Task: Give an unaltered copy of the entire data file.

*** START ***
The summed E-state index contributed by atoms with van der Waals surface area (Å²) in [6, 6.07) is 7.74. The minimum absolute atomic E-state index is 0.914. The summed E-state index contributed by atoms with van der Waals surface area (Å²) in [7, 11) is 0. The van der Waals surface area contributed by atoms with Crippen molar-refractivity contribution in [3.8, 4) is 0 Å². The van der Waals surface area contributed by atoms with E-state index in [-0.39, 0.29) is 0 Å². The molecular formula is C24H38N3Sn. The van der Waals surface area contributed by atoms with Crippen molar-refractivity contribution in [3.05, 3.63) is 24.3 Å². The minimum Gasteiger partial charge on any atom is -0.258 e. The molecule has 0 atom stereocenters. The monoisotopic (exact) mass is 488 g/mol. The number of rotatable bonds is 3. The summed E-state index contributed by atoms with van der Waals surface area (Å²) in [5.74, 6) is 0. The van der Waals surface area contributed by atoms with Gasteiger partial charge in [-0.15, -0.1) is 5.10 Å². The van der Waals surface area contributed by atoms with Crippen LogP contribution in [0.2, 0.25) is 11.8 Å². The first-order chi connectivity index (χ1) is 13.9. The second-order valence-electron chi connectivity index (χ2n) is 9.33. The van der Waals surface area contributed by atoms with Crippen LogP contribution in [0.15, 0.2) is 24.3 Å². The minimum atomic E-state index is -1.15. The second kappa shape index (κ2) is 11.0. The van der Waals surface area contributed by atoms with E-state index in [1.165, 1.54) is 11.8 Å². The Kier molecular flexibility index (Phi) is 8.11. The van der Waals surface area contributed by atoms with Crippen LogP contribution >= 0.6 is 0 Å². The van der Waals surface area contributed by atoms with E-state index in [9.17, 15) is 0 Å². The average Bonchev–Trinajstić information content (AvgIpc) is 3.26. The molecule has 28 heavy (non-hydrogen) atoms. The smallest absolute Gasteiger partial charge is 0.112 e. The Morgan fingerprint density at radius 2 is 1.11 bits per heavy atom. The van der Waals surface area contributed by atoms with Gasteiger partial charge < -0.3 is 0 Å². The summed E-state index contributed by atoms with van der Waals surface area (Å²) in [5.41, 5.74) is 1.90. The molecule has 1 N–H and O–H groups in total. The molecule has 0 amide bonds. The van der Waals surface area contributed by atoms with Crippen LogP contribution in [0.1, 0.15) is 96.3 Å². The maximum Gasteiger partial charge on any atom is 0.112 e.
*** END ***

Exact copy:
The summed E-state index contributed by atoms with van der Waals surface area (Å²) in [6, 6.07) is 7.74. The minimum absolute atomic E-state index is 0.914. The summed E-state index contributed by atoms with van der Waals surface area (Å²) in [7, 11) is 0. The van der Waals surface area contributed by atoms with Crippen molar-refractivity contribution in [3.8, 4) is 0 Å². The van der Waals surface area contributed by atoms with E-state index in [-0.39, 0.29) is 0 Å². The molecular formula is C24H38N3Sn. The van der Waals surface area contributed by atoms with Crippen molar-refractivity contribution in [3.05, 3.63) is 24.3 Å². The minimum Gasteiger partial charge on any atom is -0.258 e. The molecule has 0 atom stereocenters. The monoisotopic (exact) mass is 488 g/mol. The number of rotatable bonds is 3. The summed E-state index contributed by atoms with van der Waals surface area (Å²) in [5.74, 6) is 0. The van der Waals surface area contributed by atoms with Gasteiger partial charge in [-0.15, -0.1) is 5.10 Å². The van der Waals surface area contributed by atoms with Crippen LogP contribution in [0.2, 0.25) is 11.8 Å². The first-order chi connectivity index (χ1) is 13.9. The second-order valence-electron chi connectivity index (χ2n) is 9.33. The van der Waals surface area contributed by atoms with Crippen LogP contribution in [0.15, 0.2) is 24.3 Å². The minimum atomic E-state index is -1.15. The second kappa shape index (κ2) is 11.0. The van der Waals surface area contributed by atoms with E-state index in [1.165, 1.54) is 11.8 Å². The Kier molecular flexibility index (Phi) is 8.11. The van der Waals surface area contributed by atoms with Crippen LogP contribution >= 0.6 is 0 Å². The van der Waals surface area contributed by atoms with E-state index in [9.17, 15) is 0 Å². The average Bonchev–Trinajstić information content (AvgIpc) is 3.26. The molecule has 28 heavy (non-hydrogen) atoms. The smallest absolute Gasteiger partial charge is 0.112 e. The Morgan fingerprint density at radius 2 is 1.11 bits per heavy atom. The van der Waals surface area contributed by atoms with Gasteiger partial charge < -0.3 is 0 Å². The summed E-state index contributed by atoms with van der Waals surface area (Å²) in [5.41, 5.74) is 1.90. The molecule has 1 N–H and O–H groups in total. The molecule has 0 amide bonds. The van der Waals surface area contributed by atoms with Crippen LogP contribution in [0.1, 0.15) is 96.3 Å². The maximum Gasteiger partial charge on any atom is 0.112 e.